Currently available funding
There are currently no calls for proposal.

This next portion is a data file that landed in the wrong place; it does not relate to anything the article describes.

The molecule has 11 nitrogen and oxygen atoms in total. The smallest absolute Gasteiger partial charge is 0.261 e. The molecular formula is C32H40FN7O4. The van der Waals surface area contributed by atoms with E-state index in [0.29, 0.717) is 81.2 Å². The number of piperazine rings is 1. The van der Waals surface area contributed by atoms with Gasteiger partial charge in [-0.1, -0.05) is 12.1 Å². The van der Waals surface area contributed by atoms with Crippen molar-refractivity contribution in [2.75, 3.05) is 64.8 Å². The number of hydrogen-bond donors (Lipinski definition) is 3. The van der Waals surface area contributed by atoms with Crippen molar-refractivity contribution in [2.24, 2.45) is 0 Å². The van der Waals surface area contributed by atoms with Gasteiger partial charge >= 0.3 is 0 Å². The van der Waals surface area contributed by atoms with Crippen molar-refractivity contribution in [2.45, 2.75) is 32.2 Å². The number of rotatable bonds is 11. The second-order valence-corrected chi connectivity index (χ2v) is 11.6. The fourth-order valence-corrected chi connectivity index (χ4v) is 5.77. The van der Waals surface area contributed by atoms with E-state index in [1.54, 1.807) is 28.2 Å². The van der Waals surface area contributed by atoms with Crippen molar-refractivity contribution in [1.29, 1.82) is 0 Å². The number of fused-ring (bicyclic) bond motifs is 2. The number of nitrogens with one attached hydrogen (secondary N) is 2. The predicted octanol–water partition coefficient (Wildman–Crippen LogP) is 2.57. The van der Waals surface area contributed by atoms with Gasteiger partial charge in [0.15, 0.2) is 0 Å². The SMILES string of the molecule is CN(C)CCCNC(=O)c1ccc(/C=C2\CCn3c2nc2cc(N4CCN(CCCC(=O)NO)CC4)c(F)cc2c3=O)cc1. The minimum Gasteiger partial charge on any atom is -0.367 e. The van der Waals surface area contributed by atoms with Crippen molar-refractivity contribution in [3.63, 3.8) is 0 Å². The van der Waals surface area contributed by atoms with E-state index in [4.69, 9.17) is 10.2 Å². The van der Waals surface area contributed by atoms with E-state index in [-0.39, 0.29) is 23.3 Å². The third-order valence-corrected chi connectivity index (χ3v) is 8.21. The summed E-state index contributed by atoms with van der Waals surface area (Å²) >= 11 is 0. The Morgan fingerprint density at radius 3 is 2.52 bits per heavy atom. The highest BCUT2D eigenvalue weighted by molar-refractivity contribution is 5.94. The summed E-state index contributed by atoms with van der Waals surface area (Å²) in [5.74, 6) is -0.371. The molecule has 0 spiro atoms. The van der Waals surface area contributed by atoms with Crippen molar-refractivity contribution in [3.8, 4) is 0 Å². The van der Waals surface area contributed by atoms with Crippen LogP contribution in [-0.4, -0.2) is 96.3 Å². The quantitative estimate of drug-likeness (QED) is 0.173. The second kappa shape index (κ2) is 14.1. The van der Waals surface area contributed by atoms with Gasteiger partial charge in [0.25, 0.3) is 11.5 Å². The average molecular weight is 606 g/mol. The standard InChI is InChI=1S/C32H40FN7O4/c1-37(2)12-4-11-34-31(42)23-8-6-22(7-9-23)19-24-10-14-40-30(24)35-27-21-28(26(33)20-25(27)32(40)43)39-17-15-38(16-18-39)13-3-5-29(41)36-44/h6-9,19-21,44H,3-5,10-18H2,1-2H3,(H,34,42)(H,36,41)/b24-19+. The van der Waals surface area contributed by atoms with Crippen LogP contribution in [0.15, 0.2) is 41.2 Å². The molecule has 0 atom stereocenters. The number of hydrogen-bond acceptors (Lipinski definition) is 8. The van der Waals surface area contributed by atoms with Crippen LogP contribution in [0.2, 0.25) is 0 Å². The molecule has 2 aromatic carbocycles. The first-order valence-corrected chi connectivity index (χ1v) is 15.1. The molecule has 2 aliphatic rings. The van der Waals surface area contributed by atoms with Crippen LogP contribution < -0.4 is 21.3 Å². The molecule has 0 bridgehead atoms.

Why is the programme needed? Romania has the most unique and high level of biodiversity and intact ecological systems in Europe. The vast reed beds of the Danube Delta, the high density of large carnivores and the extensive forests covering the Carpathian Mountains are some of the most significant and best known aspects attesting Romania's biological richness. Europe's largest wetland, the Danube Delta, lies predominantly in Romania. Major grasslands, caves and an extensive network of rivers add to the country's ecosystem richness. As much as 47% of the country's surface bears natural and semi-natural ecosystems. In 2008 it was estimated that the annual loss of ecosystem services in Romania was equivalent to €50 billion. Human well-being is dependent upon a wide range of ecosystem services. Ecosystem services include supplies like water, food and fuel, but also nature’s ability to self-regulate and cultural services that could form the basis of tourism. These are often public goods with no markets and no prices. A variety of pressures resulting from population growth, changing diets, urbanisation and climate change is causing biodiversity to decline and ecosystems to being degraded. The protection of ecosystems and halting the loss of biodiversity is therefore a challenge that needs to be addressed, both from an environmental point of view and considering the economic and social benefits resulting from the resources that ecosystems provide. The overall aim of the programme is to address and reverse the degradation of ecosystem services and contribute to halting the loss of biodiversity in Romania. This includes addressing challenges such as the loss and fragmentation of habitats as well as integration of biodiversity aspects into sectorial policies. Currently biodiversity and ecosystems data are dispersed among various authorities and scientific communities. The programme will address this through the gathering all relevant information in one database. The information will be accessible to the public administration, scientific environments, NGOs and the general public. Pollution, the damming of rivers, hydrological works, industrial agriculture, over exploitation of natural resources, among other factors, have all taken their toll in decreasing biodiversity. The programme will address this degradation through up to four large scale ecosystem restoration schemes in areas that have been degraded as a result of human activity. What will the programme achieve and who are the beneficiaries? The overall aim of the aim of the programme is to address the degradation of ecosystem services, enhance the knowledge of their economic contribution and contribute to halting the loss of biodiversity in Romania. This includes addressing challenges such as the loss and fragmentation of habitats, methodologies and competence on ecological corridors and the restoration of degraded areas as well as integration of biodiversity aspects and their economic value into sectorial policies. At the moment, the biodiversity and ecosystems data are dispersed among various authorities and scientific communities. The programme will address this through the gathering all relevant information in one database. The information will be accessible to the public administration, scientific environments, NGOs and the general public. Moreover, the programme will address the lack of public awareness and education in relation to biodiversity.How will it be achieved? The programme is focused on activities relating to ecosystem services and biodiversity, including: - An assessment of the extent and quality of existing data spread among various stakeholders - Development of a national ecosystems database for centralising all current and new data - Five studies on contributions of protected areas to main economic sectors. The studies will feed into a white paper to the Romanian parliament; - Building capacities on payment for ecosystem services in partnership with up to 30 local communities; - Develop a methodology for identification of ecological corridors; - Training on evaluation of the economic value of ecosystem services and ecological corridors for up to 100 staff - Large scale restoration of up to four degraded ecosystems How will bilateral relations be strengthened? The programme will strengthen cooperation between Donor State and Romanian entities and will contribute to consolidation of bilateral relations in the field of biodiversity and ecosystem services. The Norwegian Directorate for Nature Management has been involved in the planning of the programme and will continue to take part in the implementation. Who can apply for funding under this programme? The eligible applicants include public authorities involved in biodiversity and ecosystems management and environmental NGOs. There will be three open calls on the contribution of protected areas (PAs) to main economic sectors, identification of ecological corridors and ecosystems restoration schemes. The programme also includes one Small Grant Scheme on “Identification of Payment for Ecosystem Services (PES’s)”with a grant range of €25,000 to €100,000.What are the partnership opportunities? There are good partnership opportunities in the programme, and the programme will support potential Project Promoters in establishing partnerships with similar entities in the donor states. Three calls for project proposals will be published during the fourth quarter of 2013 with the exception of the Small Grant Scheme which will be published in the first quarter of 2014. The calls are open for bilateral partnerships.